When I’m honest, my fear of hoping comes from not trusting God, and wanting life to go MY way, instead of HIS way.

If I put my hope in people, or outcomes, or the acquisition of things, then I will be disappointed. 

I hope to take a trip to Florida; I hope my husband takes me out to dinner AND has the kids fed before I get home; I hope this new plan I’m putting together brings in income; I hope work is easy today…

If I put my hope in God, and trust that His plan is better than mine, my hopes are rewritten in a new way:

I trust that God loves my kids even more than I do. I trust that He will use each experience to hone them, and form them…the good and the bad…just as He has done for me. I trust God loves my family, and has good plans for us, and will lead us in ways to come alongside each other, exactly as we need to each day. I trust that God has a plan, so I will do my work diligently. I trust him to provide exactly what we need.

My fear of hoping also comes from disappointment in the times that I hoped for things that did not come to pass.

I hoped for our small business to not go out of business, but it did.

I hoped for my children to be born healthy, but one spent three weeks in the NICU and then has had to endure many surgeries throughout his childhood.

I hoped for relationships to be restored, only to have them continue to be bitterly broken.

I hoped to be a writer with my books covering an entire shelf in the library…but God has had other plans, so far…

Why am I so quick to list my dashed hopes, instead of hopes that were fulfilled? Afterall, the Bible says “we also glory in our sufferings, because we know that suffering produces perseverance, perseverance, character, and character, hope. Romans 5:3-4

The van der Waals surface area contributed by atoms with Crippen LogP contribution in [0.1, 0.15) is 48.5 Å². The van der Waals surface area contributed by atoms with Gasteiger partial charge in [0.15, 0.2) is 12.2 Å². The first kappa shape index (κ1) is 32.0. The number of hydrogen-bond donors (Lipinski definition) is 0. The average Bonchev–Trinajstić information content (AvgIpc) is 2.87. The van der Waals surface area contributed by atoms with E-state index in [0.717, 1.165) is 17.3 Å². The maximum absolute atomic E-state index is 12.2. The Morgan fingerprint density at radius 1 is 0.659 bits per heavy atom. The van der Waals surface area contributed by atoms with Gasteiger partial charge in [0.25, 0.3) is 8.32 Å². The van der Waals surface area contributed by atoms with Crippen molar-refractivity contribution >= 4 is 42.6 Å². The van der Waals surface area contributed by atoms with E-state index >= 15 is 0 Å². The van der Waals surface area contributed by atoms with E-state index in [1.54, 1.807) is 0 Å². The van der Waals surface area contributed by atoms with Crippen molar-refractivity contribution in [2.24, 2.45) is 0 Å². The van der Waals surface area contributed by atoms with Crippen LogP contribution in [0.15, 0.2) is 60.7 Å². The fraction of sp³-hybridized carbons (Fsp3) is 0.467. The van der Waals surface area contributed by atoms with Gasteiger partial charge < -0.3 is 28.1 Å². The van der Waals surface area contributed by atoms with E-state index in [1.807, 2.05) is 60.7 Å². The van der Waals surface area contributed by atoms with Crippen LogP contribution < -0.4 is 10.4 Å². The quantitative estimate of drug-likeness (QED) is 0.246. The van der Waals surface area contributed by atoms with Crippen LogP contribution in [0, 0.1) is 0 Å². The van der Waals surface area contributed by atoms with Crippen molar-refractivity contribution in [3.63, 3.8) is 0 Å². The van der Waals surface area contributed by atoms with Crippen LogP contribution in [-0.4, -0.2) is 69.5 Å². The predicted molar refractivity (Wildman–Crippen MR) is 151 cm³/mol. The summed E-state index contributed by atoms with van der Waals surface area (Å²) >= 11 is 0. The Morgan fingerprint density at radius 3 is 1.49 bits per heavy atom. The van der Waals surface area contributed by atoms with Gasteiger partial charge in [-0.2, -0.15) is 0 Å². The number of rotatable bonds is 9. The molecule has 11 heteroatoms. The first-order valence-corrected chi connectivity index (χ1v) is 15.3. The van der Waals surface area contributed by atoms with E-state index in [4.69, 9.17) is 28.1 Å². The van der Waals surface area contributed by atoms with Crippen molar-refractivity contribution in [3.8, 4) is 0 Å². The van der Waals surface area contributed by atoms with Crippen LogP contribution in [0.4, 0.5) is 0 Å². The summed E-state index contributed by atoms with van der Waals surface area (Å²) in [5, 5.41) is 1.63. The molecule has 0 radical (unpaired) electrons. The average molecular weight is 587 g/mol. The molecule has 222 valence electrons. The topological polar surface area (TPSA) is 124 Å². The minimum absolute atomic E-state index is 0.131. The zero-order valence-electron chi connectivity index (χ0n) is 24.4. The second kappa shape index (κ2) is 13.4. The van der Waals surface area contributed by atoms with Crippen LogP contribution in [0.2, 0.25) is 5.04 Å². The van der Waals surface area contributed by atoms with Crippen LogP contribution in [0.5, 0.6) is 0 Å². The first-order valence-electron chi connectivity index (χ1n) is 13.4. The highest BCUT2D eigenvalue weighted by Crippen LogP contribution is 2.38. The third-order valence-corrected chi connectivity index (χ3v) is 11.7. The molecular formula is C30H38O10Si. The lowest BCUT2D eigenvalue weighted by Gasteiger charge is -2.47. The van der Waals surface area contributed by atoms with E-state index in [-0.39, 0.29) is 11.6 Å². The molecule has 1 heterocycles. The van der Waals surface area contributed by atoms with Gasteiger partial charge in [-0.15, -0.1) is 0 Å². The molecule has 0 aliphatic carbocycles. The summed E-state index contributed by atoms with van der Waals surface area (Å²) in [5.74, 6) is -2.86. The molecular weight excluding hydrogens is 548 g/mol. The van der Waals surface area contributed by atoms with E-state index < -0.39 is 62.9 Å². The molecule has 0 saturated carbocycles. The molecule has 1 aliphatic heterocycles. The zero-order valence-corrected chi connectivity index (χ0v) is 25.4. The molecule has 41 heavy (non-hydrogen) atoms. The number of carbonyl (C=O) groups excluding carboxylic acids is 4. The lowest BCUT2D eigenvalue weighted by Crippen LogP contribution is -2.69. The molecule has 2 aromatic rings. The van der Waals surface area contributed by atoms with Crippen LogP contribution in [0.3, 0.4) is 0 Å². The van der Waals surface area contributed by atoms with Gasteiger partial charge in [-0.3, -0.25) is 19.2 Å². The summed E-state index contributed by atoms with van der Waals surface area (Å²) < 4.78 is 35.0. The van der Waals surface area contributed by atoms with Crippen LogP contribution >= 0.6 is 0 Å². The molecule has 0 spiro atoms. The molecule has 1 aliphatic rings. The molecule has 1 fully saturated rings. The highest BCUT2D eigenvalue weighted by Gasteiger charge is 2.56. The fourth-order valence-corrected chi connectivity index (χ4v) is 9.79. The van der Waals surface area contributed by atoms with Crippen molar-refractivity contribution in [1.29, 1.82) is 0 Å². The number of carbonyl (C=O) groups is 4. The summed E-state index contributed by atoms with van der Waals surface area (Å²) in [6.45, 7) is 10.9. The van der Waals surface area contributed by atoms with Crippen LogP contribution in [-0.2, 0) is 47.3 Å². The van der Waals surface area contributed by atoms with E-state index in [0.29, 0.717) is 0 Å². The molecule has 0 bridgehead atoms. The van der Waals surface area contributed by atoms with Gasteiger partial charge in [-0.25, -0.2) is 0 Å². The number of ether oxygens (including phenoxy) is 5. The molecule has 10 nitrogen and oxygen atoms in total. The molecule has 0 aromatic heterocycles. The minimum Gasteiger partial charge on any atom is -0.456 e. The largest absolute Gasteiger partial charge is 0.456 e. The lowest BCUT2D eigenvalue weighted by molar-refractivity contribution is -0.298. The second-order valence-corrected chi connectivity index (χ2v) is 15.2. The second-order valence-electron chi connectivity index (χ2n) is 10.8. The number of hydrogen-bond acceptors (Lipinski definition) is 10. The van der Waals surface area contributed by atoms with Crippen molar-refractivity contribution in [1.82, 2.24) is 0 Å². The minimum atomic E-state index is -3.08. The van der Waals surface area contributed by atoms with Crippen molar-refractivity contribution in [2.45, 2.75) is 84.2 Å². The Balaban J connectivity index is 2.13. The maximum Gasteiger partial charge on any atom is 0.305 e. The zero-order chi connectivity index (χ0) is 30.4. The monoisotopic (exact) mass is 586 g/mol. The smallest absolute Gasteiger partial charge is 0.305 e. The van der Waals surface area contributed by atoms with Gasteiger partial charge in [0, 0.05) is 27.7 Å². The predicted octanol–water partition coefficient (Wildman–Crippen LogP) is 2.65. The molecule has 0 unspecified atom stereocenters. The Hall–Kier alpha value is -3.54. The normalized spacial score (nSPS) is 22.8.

The truth is that there have been many, many times my hopes had great outcomes:

I hoped for a new piece of equipment for our business, and it came to pass, allowing us to continue to employ our staff for many more years.

I hoped for my husband to be cured from his Stage 3 testicular cancer, and he was healed and made whole again, even after being so very sick.

I hoped for three children, and, despite many odds, I now have three beautiful, healthy children…even though the doctors said we wouldn’t have a third, after my husband’s cancer diagnosis.

I hoped for a way out of running our all-consuming  business, and to pursue ministry work…and God led me out of our business, and into my current job at a ministry.

But what is amazing about both the hopes that came to pass, and those that didn’t, is that they all grew me, refined me, and made me lean on God in an entirely new way. So, when the things I am hoping for now, don’t seem to be going my way, I need to trust that God is working me towards something better.

For I know the plans I have for you, declares the Lord, plans to prosper you and not to harm you, plans to give you hope and a future. Jer 29:11

Now I’m working on aligning my hopes with God’s plan for me. I’m asking if the things I’m putting my hope in are things that will pass away, or if it’s in something deeper and more meaningful.

What does life look like if our hopes aren’t in things or people? What if we have hopes like these:

I hope to live my life in a way that is consistent and kind.

I hope to be a light to the people around me, and encourage them as they walk out the tough stuff of life.

I hope to let go of the things the world says I should be (or my kids should be, or my husband should be), and really see them and love them for who they ARE; for who God made them to be.

Learning to put our hope in God means valuing what God values, over what the world values. It means aligning ourselves with His plans, instead of our own plans. It means realizing that the outcome isn’t about more money or a bigger house, or a newer car, but about what He’s doing in our lives to grow us closer to Him, and closer to each other.

Afterall, where God is growing a heart, hope abounds.